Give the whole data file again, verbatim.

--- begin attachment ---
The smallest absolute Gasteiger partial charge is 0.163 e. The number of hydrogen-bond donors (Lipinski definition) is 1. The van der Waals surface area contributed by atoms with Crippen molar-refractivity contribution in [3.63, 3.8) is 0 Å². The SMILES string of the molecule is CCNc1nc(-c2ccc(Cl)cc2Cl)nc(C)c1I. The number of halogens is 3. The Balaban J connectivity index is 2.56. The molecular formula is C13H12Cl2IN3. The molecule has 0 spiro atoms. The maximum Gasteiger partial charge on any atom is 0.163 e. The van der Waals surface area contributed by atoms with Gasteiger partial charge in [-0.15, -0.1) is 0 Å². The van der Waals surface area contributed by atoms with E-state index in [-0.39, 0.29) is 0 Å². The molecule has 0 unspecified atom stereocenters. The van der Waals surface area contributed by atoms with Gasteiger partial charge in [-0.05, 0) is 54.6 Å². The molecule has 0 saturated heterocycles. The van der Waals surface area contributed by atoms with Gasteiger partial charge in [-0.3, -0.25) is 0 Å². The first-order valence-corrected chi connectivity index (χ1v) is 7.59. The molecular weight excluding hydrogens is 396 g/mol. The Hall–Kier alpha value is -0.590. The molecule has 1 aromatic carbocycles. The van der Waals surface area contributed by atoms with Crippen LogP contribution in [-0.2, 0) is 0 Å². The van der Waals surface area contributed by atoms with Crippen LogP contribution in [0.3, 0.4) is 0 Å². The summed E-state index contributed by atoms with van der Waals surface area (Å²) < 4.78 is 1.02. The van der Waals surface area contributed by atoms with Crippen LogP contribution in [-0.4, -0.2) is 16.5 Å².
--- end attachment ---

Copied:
The smallest absolute Gasteiger partial charge is 0.163 e. The number of hydrogen-bond donors (Lipinski definition) is 1. The van der Waals surface area contributed by atoms with Crippen molar-refractivity contribution in [3.63, 3.8) is 0 Å². The SMILES string of the molecule is CCNc1nc(-c2ccc(Cl)cc2Cl)nc(C)c1I. The number of halogens is 3. The Balaban J connectivity index is 2.56. The molecular formula is C13H12Cl2IN3. The molecule has 0 spiro atoms. The maximum Gasteiger partial charge on any atom is 0.163 e. The van der Waals surface area contributed by atoms with Gasteiger partial charge in [-0.15, -0.1) is 0 Å². The van der Waals surface area contributed by atoms with E-state index in [-0.39, 0.29) is 0 Å². The molecule has 0 unspecified atom stereocenters. The van der Waals surface area contributed by atoms with Gasteiger partial charge in [-0.05, 0) is 54.6 Å². The molecule has 0 saturated heterocycles. The van der Waals surface area contributed by atoms with Gasteiger partial charge in [-0.3, -0.25) is 0 Å². The first-order valence-corrected chi connectivity index (χ1v) is 7.59. The molecular weight excluding hydrogens is 396 g/mol. The Hall–Kier alpha value is -0.590. The molecule has 1 aromatic carbocycles. The van der Waals surface area contributed by atoms with Crippen LogP contribution in [-0.2, 0) is 0 Å². The van der Waals surface area contributed by atoms with Crippen LogP contribution in [0.3, 0.4) is 0 Å². The summed E-state index contributed by atoms with van der Waals surface area (Å²) < 4.78 is 1.02. The van der Waals surface area contributed by atoms with Crippen LogP contribution in [-0.4, -0.2) is 16.5 Å².